They are going to have to pay the deductions one way or another. We just help them by taking it out of their check.
  • I'm no tax expert but don't see that FICA should come out of insurance proceeds, which is what std is, typically. But, surely your accounting people have long ago cleared this.
  • Maybe Marc or another accounting person can weigh in. I'm pretty sure FICA is taken out. Could be wrong. Your right Don, I let acct. deal with that stuff. They go through a several week audit every year, so I'm confident they do what is right. Don't have time to check. I'll let it die unless someone else weighs in.

    Mushroom, I think you'll find that you made a good choice.
  • The decision is made. We will be issuing the checks through our payroll system rather than having the insurance company issue the payments. They will still administrate the claim, tell us if it OK to pay and for how long. We will issue the check and take all deductions. This will make it much easier for us to collect the premiums the employees owe plus their child support and garnishments.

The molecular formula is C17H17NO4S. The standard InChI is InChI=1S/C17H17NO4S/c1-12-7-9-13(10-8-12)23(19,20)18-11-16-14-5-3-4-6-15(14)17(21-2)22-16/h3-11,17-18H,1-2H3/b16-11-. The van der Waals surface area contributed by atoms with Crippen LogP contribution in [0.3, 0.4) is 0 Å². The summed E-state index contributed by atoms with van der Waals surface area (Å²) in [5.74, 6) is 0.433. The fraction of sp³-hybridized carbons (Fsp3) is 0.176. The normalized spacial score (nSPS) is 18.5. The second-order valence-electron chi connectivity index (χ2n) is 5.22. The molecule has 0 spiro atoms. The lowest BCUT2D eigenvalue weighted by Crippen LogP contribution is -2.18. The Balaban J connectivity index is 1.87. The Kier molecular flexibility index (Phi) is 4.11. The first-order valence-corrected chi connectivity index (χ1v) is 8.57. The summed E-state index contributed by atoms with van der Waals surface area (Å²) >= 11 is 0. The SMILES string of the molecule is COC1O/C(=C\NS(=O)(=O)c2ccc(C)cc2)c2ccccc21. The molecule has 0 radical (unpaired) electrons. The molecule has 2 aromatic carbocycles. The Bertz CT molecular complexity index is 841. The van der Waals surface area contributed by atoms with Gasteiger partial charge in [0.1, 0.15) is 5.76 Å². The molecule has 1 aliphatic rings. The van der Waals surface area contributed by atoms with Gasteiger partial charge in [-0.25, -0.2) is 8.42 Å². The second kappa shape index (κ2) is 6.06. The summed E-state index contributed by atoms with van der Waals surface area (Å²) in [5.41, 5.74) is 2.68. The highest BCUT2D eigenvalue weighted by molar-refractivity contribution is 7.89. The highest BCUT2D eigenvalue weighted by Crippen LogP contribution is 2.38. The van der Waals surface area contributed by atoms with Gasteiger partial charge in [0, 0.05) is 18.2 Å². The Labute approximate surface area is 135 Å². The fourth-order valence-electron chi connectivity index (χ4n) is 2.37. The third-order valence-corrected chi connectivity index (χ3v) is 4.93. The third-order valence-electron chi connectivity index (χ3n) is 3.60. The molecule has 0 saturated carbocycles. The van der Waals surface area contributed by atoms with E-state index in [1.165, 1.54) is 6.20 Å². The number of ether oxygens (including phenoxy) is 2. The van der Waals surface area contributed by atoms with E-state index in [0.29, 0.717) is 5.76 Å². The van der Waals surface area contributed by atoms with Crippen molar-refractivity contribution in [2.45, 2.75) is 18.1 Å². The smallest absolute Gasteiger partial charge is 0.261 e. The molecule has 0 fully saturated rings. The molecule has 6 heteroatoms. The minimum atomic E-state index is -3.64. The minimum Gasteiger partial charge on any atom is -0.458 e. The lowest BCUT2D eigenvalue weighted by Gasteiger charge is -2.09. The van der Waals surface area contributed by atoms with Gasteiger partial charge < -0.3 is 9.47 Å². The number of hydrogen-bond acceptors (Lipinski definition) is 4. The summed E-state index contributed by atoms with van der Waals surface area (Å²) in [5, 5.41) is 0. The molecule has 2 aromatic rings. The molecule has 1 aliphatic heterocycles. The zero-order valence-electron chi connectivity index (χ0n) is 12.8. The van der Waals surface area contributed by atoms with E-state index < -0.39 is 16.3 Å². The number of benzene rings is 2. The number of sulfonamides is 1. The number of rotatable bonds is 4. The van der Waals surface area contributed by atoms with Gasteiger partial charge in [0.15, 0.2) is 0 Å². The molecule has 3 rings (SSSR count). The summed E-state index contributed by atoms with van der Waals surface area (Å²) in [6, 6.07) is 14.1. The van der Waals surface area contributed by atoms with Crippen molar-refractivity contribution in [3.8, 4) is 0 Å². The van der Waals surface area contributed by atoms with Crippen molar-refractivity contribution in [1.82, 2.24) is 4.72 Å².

• We have been doing this for years. It isn't really an insurance policy for a benefit where employees are paid (by the company) for 60% of their base wages (no ot or bonus) if out. First day if injury 8th day if illness. (This is very similar to a funded policy.) Since this is considered "compensation" everything is taken out. However, when your W/C auditor comes, make sure you have a different code to show this STD because they (at least in GA, TN, CO, NC, CA, CT, TX) do not consider this disability pay in their W/C premium calculations. (But must be able to show it is separate.)

    E Wart
  • The tax treatment for disability payments through an insurance policy depends on a number of factors. In our shop, we require the deductions to be taken out of the EEs after tax paycheck. That means the payments are not taxable when an EE receives the benefit. If one were to take the payroll deductions out as part of a pre-tax cafeteria plan, then the payments would be full taxable. Make sense?